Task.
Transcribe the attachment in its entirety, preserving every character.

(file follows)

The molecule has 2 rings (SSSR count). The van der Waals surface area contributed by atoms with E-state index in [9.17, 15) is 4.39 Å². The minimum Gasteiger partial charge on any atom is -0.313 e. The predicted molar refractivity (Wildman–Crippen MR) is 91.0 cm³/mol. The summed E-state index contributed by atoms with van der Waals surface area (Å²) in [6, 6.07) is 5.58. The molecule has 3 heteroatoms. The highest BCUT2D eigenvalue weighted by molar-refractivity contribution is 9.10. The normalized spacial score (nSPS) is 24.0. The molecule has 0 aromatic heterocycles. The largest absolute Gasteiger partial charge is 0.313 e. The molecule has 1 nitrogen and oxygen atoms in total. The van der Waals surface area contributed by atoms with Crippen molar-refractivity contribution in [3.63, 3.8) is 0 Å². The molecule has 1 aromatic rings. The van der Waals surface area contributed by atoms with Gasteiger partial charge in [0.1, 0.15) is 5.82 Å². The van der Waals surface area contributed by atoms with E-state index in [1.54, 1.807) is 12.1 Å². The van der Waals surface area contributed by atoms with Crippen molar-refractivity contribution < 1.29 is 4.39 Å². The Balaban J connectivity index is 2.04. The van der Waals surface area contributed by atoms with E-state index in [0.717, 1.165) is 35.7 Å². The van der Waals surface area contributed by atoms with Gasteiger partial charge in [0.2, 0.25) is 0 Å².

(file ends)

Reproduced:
The molecule has 2 rings (SSSR count). The van der Waals surface area contributed by atoms with E-state index in [9.17, 15) is 4.39 Å². The minimum Gasteiger partial charge on any atom is -0.313 e. The predicted molar refractivity (Wildman–Crippen MR) is 91.0 cm³/mol. The summed E-state index contributed by atoms with van der Waals surface area (Å²) in [6, 6.07) is 5.58. The molecule has 3 heteroatoms. The highest BCUT2D eigenvalue weighted by molar-refractivity contribution is 9.10. The normalized spacial score (nSPS) is 24.0. The molecule has 0 aromatic heterocycles. The largest absolute Gasteiger partial charge is 0.313 e. The molecule has 1 nitrogen and oxygen atoms in total. The van der Waals surface area contributed by atoms with Crippen molar-refractivity contribution in [3.63, 3.8) is 0 Å². The molecule has 1 aromatic rings. The van der Waals surface area contributed by atoms with Gasteiger partial charge in [0.1, 0.15) is 5.82 Å². The van der Waals surface area contributed by atoms with E-state index in [1.54, 1.807) is 12.1 Å². The van der Waals surface area contributed by atoms with Crippen molar-refractivity contribution < 1.29 is 4.39 Å². The Balaban J connectivity index is 2.04. The van der Waals surface area contributed by atoms with E-state index in [0.717, 1.165) is 35.7 Å². The van der Waals surface area contributed by atoms with Gasteiger partial charge in [0.2, 0.25) is 0 Å².